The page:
A team of researchers at the USC Viterbi School of Engineering recently won first place in the 2020 COVID-19 Computational Challenge for a new metric to evaluate the risk of exposure for COVID-19. The competition called for a solution to the challenge of determining the risk of exposure to COVID-19 in city of Los Angeles.
The competition — hosted by the city of Los Angeles and RMDS Lab, a Pasadena-based non-profit that works with 35,000 data science professionals — also saw second place entries from Rensselaer Polytechnic Institute and Zhejiang University.
“We are delighted to receive first place and more than happy to learn that our work benefits our local community,” said Gowri Ramachandran, a senior research associate in the Ming Hsieh Department of Electrical and Computer Engineering, who was one of the four researchers who contributed to the winning submission.
Ramachandran worked alongside lead researcher, Bhaskar Krishnamachari, a USC Viterbi professor in electrical and computer engineering and computer science; Mehrdad Kiamari, a Ph.D. student studying electrical engineering; and Quyn Nguyen, a USC research programmer, to develop the solution.
Their winning metric summarizes the probability of an individual getting infected by COVID-19 in the near future with a number called a “risk score.” This risk score represents the number of individuals per 10,000 estimated to become infected with COVID-19 in the next 24 hours.
“For example, if the risk score is 3 in a community today, then an individual statistically has a 3 in 10,000 chance of becoming infected this day in that community,” said Krishnamachari, a Ming Hsieh Faculty Fellow in Electrical Engineering-Systems.
The risk score in a certain community is estimated based on two factors: the number of people currently infected and the average number of people that each currently infectious person will infect on a given day.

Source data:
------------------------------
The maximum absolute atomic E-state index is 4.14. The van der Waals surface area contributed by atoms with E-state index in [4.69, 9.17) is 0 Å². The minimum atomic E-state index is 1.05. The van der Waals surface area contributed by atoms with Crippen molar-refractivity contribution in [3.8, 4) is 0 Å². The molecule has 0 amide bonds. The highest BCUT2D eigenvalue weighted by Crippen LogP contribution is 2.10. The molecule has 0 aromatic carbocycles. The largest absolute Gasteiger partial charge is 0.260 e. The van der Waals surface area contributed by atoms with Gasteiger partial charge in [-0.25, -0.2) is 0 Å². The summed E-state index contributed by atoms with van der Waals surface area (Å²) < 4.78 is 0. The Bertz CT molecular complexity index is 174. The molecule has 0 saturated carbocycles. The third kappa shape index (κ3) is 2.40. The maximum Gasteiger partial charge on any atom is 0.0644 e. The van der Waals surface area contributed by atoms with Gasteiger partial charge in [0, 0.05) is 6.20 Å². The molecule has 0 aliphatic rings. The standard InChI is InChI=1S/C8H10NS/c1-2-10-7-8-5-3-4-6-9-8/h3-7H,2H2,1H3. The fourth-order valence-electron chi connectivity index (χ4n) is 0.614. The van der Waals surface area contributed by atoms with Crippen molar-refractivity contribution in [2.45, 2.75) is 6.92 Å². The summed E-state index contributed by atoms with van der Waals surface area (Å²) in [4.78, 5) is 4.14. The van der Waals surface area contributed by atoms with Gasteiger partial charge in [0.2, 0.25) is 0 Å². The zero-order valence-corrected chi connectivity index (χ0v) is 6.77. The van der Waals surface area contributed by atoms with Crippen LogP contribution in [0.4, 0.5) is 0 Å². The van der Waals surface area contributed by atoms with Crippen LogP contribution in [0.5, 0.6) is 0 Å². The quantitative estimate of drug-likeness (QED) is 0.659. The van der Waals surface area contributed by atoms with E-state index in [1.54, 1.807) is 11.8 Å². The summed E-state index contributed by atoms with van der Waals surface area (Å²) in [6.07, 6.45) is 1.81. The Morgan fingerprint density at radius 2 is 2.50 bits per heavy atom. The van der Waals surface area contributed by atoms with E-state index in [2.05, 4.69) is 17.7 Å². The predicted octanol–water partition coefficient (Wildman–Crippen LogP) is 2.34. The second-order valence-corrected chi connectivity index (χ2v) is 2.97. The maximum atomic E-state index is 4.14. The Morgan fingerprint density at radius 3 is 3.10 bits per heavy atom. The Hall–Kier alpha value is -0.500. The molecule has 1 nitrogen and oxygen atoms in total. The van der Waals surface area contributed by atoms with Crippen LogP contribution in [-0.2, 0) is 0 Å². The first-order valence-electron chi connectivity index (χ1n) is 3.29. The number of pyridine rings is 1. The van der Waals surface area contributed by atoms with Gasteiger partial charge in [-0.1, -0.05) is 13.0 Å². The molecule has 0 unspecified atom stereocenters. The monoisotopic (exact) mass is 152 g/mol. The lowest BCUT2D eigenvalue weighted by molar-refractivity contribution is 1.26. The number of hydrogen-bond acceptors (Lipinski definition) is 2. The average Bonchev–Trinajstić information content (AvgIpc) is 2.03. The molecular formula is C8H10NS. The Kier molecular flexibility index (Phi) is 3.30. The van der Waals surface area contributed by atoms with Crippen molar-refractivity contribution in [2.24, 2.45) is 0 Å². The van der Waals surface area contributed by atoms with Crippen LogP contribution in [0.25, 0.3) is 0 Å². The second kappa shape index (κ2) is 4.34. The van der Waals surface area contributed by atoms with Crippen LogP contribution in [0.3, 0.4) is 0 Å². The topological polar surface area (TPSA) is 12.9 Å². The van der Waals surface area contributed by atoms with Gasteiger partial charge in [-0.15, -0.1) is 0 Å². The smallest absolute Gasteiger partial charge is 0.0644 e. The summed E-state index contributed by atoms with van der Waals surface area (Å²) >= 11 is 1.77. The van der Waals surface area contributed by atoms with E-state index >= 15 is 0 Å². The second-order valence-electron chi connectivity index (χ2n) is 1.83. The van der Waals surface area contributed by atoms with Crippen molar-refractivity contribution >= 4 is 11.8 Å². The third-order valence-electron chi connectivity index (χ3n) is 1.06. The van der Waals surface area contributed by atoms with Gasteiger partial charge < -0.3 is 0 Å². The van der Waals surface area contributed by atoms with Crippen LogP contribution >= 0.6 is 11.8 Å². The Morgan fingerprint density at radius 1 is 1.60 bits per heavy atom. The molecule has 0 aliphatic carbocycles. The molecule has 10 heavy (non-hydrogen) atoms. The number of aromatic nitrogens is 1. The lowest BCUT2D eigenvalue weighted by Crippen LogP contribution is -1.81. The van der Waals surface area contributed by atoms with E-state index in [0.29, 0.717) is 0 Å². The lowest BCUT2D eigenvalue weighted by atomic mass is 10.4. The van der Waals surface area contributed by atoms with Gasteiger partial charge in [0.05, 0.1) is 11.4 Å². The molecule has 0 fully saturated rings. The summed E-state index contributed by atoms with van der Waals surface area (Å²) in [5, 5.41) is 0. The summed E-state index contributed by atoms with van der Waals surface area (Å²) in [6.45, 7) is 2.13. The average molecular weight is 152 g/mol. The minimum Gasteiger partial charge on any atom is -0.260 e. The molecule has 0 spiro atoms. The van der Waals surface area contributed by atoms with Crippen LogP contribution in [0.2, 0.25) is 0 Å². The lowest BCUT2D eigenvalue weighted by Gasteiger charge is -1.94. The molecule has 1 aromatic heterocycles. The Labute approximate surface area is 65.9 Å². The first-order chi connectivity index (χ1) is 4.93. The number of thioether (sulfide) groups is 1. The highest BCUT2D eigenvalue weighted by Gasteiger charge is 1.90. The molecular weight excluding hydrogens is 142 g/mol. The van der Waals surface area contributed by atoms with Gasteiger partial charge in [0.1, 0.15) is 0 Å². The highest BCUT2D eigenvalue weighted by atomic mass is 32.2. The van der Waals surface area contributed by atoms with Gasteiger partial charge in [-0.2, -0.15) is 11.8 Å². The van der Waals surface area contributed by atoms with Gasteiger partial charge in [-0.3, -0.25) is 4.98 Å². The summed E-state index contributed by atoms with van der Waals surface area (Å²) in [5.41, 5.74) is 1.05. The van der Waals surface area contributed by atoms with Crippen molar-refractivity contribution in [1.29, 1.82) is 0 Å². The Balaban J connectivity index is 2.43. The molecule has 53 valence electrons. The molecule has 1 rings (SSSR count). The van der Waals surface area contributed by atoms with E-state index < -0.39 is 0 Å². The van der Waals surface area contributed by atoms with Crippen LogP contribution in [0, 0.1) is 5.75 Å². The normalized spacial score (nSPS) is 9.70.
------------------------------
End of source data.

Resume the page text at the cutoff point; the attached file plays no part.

“The ultimate goal is to provide a useful data-driven tool for the city of Los Angeles, so they can assess the spread of COVID-19 and inform the public of their risk of infection on an ongoing basis,” Kiamari said.
Krishnamachari and his team wanted their metric to be easy for the general public to understand, so they also created a way to convey the risk of infection visually: by corresponding the numerical risk score to a color. For example, the color green corresponds to very low risk, while the color red corresponds to high risk. This qualitative metric can be used to color-code a map of Los Angeles to show which communities are at what level of risk. The city of Los Angeles has expressed interest in adopting such a community-level color-coded risk notification model.
“We believe this work will be broadly beneficial to citizens in communities worldwide by making it easier and more intuitive and tangible to understand and track their own individual level of risk when going about their activities in the community,” Krishnamachari said. “The risk score could also inform the effort of government agencies in terms of what level of shutdown or stay-at-home measures are required, or help them direct scarce resources in terms of testing, contact tracing to the communities that are most in need.”
Although the metric is currently only modeling data in Los Angeles, Krishnamachari is hopeful that in the future, their risk estimation approach can be used in other communities around the world.